Sunday, 10 November 2019

Aussie researchers mount rescue bid for endangered pygmy possum

NOVEMBER 4, 2019



The tiny mountain pygmy possum lives in Australia's alpine regions but less than 2,500 remain in the wild, according to estimates, with winter snowfall declines and warmer weather threatening extinction

Climate change is threatening to wipe out Australia's critically endangered mountain pygmy possum, but researchers are hoping to save the hibernating species by relocating the last remaining mammals to cooler lowlands.

The tiny mammal lives in alpine regions but less than 2,500 remain in the wild, according to estimates, with winter snowfall declines and warmer weather threatening extinction.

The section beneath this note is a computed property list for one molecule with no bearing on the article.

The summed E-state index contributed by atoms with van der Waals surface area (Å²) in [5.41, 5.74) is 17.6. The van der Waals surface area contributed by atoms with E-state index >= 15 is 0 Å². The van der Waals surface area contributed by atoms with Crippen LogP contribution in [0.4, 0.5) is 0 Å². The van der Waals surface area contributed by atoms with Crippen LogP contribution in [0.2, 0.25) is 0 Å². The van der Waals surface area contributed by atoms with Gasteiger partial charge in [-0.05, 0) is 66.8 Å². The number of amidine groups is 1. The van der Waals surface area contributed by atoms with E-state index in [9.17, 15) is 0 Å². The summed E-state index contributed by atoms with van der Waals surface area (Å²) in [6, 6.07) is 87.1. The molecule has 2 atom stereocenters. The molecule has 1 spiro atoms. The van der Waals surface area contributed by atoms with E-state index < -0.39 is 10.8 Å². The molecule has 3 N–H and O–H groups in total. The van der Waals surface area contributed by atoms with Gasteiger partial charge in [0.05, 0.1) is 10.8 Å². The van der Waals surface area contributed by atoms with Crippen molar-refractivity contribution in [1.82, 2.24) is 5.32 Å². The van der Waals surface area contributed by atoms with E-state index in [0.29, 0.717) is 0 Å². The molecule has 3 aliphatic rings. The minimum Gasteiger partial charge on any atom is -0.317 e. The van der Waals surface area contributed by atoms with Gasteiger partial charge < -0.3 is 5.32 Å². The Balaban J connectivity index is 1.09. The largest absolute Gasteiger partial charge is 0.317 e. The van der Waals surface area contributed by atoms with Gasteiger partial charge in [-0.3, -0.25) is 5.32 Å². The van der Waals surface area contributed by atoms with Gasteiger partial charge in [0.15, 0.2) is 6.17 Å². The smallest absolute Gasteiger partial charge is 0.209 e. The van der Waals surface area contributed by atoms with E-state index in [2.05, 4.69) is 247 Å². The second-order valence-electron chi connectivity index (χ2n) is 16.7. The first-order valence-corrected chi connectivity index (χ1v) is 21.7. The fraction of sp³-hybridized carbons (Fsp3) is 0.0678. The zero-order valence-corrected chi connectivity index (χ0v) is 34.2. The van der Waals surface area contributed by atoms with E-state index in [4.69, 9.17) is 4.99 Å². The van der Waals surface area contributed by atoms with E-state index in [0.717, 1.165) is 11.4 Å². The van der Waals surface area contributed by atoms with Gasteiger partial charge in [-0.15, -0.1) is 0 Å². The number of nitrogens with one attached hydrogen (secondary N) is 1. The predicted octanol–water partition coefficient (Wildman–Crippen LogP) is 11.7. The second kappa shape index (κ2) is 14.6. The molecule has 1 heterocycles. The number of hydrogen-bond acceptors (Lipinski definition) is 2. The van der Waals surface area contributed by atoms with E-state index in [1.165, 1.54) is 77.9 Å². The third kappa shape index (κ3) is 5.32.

The possums hibernate deep inside humid rock piles that are insulated by snow during winter and provide shelter from high summer temperatures that can prove fatal.

The species—Australia's only hibernating marsupial—needs temperatures to hover just above freezing to hibernate successfully, but without enough snow the cold air outside penetrates the rocks and chills the atmosphere inside, University of New South Wales (UNSW) associate lecturer Hayley Bates said Monday.

"Anything less than 0.6 Celsius will wake them from their hibernation and they can shiver and starve to death," she added.

"You just need two bad winters like this and the species could collapse."

Scientists at UNSW have started a breeding program in a lowland area of New South Wales state in an attempt to acclimatise the possums to a new home, with hopes of establishing an inital colony of 25 animals.

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